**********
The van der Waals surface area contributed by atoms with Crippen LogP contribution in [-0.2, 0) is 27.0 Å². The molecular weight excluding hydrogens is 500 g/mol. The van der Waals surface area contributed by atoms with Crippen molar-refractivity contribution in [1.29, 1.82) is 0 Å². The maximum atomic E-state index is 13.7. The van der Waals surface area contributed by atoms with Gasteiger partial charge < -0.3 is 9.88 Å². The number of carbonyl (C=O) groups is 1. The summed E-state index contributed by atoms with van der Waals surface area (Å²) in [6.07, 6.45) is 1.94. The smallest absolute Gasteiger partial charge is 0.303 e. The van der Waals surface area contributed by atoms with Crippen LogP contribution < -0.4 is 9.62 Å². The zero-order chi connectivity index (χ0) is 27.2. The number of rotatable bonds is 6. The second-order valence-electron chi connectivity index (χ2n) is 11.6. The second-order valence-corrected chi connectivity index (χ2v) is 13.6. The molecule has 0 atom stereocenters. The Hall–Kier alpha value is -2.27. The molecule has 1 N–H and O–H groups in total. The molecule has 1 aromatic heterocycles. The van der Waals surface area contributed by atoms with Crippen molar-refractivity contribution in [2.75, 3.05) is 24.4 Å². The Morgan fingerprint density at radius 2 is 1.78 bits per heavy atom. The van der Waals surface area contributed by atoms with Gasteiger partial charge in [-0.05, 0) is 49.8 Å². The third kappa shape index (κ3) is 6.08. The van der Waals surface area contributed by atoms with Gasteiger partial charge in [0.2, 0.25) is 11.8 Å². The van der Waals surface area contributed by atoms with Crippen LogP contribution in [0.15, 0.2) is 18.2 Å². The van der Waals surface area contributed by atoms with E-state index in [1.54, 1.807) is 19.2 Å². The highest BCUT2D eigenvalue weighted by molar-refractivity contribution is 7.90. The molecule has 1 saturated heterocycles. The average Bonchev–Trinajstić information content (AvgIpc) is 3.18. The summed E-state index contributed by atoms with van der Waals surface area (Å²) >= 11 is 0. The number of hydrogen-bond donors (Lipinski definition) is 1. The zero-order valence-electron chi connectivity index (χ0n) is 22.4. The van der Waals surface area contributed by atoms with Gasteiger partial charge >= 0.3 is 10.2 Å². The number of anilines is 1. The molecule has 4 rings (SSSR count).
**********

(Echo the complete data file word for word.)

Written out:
The van der Waals surface area contributed by atoms with Crippen LogP contribution in [-0.2, 0) is 27.0 Å². The molecular weight excluding hydrogens is 500 g/mol. The van der Waals surface area contributed by atoms with Crippen molar-refractivity contribution in [1.29, 1.82) is 0 Å². The maximum atomic E-state index is 13.7. The van der Waals surface area contributed by atoms with Gasteiger partial charge < -0.3 is 9.88 Å². The number of carbonyl (C=O) groups is 1. The summed E-state index contributed by atoms with van der Waals surface area (Å²) in [6.07, 6.45) is 1.94. The smallest absolute Gasteiger partial charge is 0.303 e. The van der Waals surface area contributed by atoms with Crippen LogP contribution < -0.4 is 9.62 Å². The zero-order chi connectivity index (χ0) is 27.2. The number of rotatable bonds is 6. The second-order valence-electron chi connectivity index (χ2n) is 11.6. The second-order valence-corrected chi connectivity index (χ2v) is 13.6. The molecule has 0 atom stereocenters. The Hall–Kier alpha value is -2.27. The molecule has 1 N–H and O–H groups in total. The molecule has 1 aromatic heterocycles. The van der Waals surface area contributed by atoms with Crippen molar-refractivity contribution in [2.75, 3.05) is 24.4 Å². The Morgan fingerprint density at radius 2 is 1.78 bits per heavy atom. The van der Waals surface area contributed by atoms with Gasteiger partial charge in [-0.05, 0) is 49.8 Å². The third kappa shape index (κ3) is 6.08. The van der Waals surface area contributed by atoms with Gasteiger partial charge in [0.2, 0.25) is 11.8 Å². The van der Waals surface area contributed by atoms with Crippen LogP contribution in [0.15, 0.2) is 18.2 Å². The van der Waals surface area contributed by atoms with E-state index in [1.54, 1.807) is 19.2 Å². The highest BCUT2D eigenvalue weighted by molar-refractivity contribution is 7.90. The molecule has 1 saturated heterocycles. The average Bonchev–Trinajstić information content (AvgIpc) is 3.18. The summed E-state index contributed by atoms with van der Waals surface area (Å²) >= 11 is 0. The number of hydrogen-bond donors (Lipinski definition) is 1. The zero-order valence-electron chi connectivity index (χ0n) is 22.4. The van der Waals surface area contributed by atoms with Gasteiger partial charge >= 0.3 is 10.2 Å². The number of anilines is 1. The molecule has 4 rings (SSSR count).